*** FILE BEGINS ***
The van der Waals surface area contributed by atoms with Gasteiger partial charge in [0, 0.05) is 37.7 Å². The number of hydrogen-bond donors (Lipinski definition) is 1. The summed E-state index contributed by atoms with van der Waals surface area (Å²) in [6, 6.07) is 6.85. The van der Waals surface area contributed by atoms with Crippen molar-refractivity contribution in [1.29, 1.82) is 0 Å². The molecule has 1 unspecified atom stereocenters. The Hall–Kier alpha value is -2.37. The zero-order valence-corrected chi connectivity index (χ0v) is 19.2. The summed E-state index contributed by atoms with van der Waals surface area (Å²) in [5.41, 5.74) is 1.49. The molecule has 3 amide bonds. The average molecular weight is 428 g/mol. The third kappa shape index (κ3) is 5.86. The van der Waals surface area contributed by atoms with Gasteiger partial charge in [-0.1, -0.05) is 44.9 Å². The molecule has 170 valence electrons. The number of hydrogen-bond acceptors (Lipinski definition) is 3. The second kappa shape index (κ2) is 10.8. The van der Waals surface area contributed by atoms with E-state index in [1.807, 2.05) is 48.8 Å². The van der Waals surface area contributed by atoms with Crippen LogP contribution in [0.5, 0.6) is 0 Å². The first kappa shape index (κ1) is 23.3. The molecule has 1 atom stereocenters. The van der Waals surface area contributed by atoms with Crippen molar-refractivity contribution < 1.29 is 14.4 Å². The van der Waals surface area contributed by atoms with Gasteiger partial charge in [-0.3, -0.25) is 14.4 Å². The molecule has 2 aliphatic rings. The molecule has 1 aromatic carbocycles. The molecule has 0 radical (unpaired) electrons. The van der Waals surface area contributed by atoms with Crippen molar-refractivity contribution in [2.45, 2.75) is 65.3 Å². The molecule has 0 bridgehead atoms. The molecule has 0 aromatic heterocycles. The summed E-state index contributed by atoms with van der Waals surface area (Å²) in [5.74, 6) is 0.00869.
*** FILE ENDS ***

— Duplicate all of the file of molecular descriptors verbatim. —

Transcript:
The van der Waals surface area contributed by atoms with Gasteiger partial charge in [0, 0.05) is 37.7 Å². The number of hydrogen-bond donors (Lipinski definition) is 1. The summed E-state index contributed by atoms with van der Waals surface area (Å²) in [6, 6.07) is 6.85. The van der Waals surface area contributed by atoms with Crippen molar-refractivity contribution in [1.29, 1.82) is 0 Å². The molecule has 1 unspecified atom stereocenters. The Hall–Kier alpha value is -2.37. The zero-order valence-corrected chi connectivity index (χ0v) is 19.2. The summed E-state index contributed by atoms with van der Waals surface area (Å²) in [5.41, 5.74) is 1.49. The molecule has 3 amide bonds. The average molecular weight is 428 g/mol. The third kappa shape index (κ3) is 5.86. The van der Waals surface area contributed by atoms with Gasteiger partial charge in [-0.1, -0.05) is 44.9 Å². The molecule has 170 valence electrons. The number of hydrogen-bond acceptors (Lipinski definition) is 3. The second kappa shape index (κ2) is 10.8. The van der Waals surface area contributed by atoms with E-state index in [1.807, 2.05) is 48.8 Å². The van der Waals surface area contributed by atoms with Crippen LogP contribution in [0.5, 0.6) is 0 Å². The first kappa shape index (κ1) is 23.3. The molecule has 1 atom stereocenters. The van der Waals surface area contributed by atoms with Crippen molar-refractivity contribution < 1.29 is 14.4 Å². The van der Waals surface area contributed by atoms with Gasteiger partial charge in [-0.3, -0.25) is 14.4 Å². The molecule has 2 aliphatic rings. The molecule has 1 aromatic carbocycles. The molecule has 0 radical (unpaired) electrons. The van der Waals surface area contributed by atoms with Crippen molar-refractivity contribution in [2.45, 2.75) is 65.3 Å². The molecule has 0 bridgehead atoms. The molecule has 0 aromatic heterocycles. The summed E-state index contributed by atoms with van der Waals surface area (Å²) in [5.74, 6) is 0.00869.